A decade-and-a-half in the making, last week both houses of Parliament overwhelmingly passed a bill that amends the Indian Constitution to create a Goods and Services Tax (GST), bringing India closer than ever before to functioning as a common market.
I have a new essay in Foreign Affairs that looks at what the GST means for India–and the hard road ahead when it comes to implementation. Here’s a taste of the challenges that await:
Even assuming speedy legislative action and a reasonable compromise on the GST rate, the path ahead is riddled with landmines. Businesses will have to incur costs to adjust to the new regime, which will be especially high for smaller firms that have never paid taxes or lack the technology and expertise to adapt. The government will have to train new tax collectors and implement a massive new online tax system. In fact, leading economists suspect that there could be adverse consequences to both growth and inflation in the short term until these teething pains subside. To further muddy the waters, legal experts are already warning of future lawsuits over the constitutionality of the GST, since it alters the basic federal–state structure outlined in India’s founding document by reallocating taxation powers.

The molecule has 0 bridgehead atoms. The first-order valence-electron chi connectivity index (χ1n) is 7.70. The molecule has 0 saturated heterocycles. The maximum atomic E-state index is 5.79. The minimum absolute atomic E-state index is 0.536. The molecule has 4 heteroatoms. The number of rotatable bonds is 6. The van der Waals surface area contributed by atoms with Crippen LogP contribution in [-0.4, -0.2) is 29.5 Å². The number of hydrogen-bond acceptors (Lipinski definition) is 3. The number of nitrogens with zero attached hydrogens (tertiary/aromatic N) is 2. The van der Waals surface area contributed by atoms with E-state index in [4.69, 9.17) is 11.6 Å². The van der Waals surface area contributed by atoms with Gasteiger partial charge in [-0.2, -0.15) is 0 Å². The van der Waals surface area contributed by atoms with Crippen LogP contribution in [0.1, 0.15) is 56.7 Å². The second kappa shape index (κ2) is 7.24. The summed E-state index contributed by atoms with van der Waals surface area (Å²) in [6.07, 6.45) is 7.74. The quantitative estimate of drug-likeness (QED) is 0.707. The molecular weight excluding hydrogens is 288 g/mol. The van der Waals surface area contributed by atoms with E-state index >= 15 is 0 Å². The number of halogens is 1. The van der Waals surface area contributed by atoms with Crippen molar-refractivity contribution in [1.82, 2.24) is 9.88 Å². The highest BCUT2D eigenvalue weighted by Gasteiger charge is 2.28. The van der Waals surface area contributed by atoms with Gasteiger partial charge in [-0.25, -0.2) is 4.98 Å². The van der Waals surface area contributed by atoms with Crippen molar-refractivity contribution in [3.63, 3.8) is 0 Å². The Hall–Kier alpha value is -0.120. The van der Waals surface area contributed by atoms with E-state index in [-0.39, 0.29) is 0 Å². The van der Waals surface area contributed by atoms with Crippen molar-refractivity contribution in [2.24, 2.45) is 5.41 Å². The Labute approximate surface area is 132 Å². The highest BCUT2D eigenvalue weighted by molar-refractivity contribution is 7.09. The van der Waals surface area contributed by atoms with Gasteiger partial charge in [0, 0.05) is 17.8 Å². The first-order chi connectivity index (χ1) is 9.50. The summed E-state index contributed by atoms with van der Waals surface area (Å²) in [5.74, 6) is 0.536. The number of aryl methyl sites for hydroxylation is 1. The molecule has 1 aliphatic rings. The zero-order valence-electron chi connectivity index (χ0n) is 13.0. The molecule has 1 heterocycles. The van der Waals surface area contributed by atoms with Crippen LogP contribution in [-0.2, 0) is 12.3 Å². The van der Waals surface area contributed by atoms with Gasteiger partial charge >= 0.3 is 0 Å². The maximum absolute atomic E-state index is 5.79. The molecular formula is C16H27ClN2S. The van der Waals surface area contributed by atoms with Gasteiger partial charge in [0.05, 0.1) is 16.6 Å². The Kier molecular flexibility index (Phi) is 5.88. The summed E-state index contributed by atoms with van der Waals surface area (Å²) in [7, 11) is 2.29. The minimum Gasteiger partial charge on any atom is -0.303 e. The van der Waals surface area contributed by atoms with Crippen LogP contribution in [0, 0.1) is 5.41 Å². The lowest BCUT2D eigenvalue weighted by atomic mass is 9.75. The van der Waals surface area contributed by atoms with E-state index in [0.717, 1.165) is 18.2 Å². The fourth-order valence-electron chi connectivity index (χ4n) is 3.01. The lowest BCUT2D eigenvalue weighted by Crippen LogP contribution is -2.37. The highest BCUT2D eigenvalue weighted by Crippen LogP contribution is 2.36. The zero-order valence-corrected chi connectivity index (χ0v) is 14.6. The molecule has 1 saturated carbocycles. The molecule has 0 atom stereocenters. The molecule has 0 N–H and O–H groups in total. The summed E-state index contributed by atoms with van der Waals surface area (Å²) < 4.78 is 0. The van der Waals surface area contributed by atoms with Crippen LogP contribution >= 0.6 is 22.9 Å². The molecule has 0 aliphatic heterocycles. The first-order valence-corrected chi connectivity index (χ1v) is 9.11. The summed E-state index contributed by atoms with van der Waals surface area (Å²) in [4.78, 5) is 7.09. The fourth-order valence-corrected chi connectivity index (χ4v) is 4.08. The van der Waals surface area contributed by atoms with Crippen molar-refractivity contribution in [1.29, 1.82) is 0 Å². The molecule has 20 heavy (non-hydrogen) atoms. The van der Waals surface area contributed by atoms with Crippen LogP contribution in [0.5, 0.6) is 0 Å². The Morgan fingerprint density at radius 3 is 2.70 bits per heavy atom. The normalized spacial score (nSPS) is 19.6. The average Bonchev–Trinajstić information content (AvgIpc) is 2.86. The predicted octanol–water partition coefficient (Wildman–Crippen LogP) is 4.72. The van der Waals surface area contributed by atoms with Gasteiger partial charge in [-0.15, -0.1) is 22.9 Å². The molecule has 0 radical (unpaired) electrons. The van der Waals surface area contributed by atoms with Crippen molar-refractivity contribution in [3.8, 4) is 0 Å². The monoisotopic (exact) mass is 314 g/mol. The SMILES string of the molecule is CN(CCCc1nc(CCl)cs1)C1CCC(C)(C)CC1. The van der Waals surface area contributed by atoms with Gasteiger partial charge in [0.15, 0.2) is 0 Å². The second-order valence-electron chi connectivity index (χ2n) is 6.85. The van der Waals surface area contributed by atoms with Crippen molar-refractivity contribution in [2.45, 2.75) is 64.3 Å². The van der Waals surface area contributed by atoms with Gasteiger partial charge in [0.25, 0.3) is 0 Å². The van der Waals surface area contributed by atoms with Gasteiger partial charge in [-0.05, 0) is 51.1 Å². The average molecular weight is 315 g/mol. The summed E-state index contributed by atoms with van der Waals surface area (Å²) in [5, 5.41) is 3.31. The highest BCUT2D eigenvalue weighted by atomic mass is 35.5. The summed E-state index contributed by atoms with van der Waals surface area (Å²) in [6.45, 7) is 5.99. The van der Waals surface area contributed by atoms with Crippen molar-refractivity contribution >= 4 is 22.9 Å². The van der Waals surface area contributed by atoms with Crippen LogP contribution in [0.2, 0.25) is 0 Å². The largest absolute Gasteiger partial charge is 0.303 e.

You can read the full piece here.